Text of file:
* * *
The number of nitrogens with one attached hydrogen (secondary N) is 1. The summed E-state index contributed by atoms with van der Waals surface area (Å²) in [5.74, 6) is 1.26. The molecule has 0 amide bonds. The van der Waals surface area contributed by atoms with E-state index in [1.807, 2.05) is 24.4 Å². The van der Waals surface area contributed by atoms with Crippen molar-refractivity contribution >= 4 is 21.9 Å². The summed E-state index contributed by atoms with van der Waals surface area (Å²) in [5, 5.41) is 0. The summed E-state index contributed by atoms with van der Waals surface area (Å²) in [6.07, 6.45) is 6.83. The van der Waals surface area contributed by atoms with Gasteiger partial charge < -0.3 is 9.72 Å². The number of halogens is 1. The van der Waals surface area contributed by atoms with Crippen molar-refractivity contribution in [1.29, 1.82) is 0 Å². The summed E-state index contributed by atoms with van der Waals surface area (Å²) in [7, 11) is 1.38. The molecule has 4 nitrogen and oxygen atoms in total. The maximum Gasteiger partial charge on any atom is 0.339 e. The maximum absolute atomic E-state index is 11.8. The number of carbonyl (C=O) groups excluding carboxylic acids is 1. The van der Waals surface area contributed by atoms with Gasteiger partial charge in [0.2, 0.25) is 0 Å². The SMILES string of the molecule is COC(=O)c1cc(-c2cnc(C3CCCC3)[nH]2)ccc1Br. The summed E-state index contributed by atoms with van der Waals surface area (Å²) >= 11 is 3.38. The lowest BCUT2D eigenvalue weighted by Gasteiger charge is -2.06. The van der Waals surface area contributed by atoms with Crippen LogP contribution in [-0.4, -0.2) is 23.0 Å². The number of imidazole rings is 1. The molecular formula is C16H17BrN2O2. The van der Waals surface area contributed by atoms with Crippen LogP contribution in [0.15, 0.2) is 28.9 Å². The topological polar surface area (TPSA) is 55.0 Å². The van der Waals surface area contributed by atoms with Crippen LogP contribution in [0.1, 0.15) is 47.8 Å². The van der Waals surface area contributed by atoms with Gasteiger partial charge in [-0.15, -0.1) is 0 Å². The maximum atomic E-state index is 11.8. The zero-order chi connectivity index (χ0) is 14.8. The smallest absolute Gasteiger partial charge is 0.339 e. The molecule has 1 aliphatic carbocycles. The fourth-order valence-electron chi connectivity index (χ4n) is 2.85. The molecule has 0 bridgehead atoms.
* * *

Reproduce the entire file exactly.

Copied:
The number of nitrogens with one attached hydrogen (secondary N) is 1. The summed E-state index contributed by atoms with van der Waals surface area (Å²) in [5.74, 6) is 1.26. The molecule has 0 amide bonds. The van der Waals surface area contributed by atoms with E-state index in [1.807, 2.05) is 24.4 Å². The van der Waals surface area contributed by atoms with Crippen molar-refractivity contribution >= 4 is 21.9 Å². The summed E-state index contributed by atoms with van der Waals surface area (Å²) in [5, 5.41) is 0. The summed E-state index contributed by atoms with van der Waals surface area (Å²) in [6.07, 6.45) is 6.83. The van der Waals surface area contributed by atoms with Gasteiger partial charge < -0.3 is 9.72 Å². The number of halogens is 1. The van der Waals surface area contributed by atoms with Crippen molar-refractivity contribution in [1.29, 1.82) is 0 Å². The summed E-state index contributed by atoms with van der Waals surface area (Å²) in [7, 11) is 1.38. The molecule has 4 nitrogen and oxygen atoms in total. The maximum Gasteiger partial charge on any atom is 0.339 e. The maximum absolute atomic E-state index is 11.8. The number of carbonyl (C=O) groups excluding carboxylic acids is 1. The van der Waals surface area contributed by atoms with Gasteiger partial charge in [0.2, 0.25) is 0 Å². The SMILES string of the molecule is COC(=O)c1cc(-c2cnc(C3CCCC3)[nH]2)ccc1Br. The summed E-state index contributed by atoms with van der Waals surface area (Å²) >= 11 is 3.38. The lowest BCUT2D eigenvalue weighted by Gasteiger charge is -2.06. The van der Waals surface area contributed by atoms with Crippen LogP contribution in [-0.4, -0.2) is 23.0 Å². The number of imidazole rings is 1. The molecular formula is C16H17BrN2O2. The van der Waals surface area contributed by atoms with Crippen LogP contribution in [0.15, 0.2) is 28.9 Å². The topological polar surface area (TPSA) is 55.0 Å². The van der Waals surface area contributed by atoms with Crippen LogP contribution in [0.1, 0.15) is 47.8 Å². The van der Waals surface area contributed by atoms with Gasteiger partial charge in [-0.15, -0.1) is 0 Å². The maximum atomic E-state index is 11.8. The zero-order chi connectivity index (χ0) is 14.8. The smallest absolute Gasteiger partial charge is 0.339 e. The molecule has 1 aliphatic carbocycles. The fourth-order valence-electron chi connectivity index (χ4n) is 2.85. The molecule has 0 bridgehead atoms.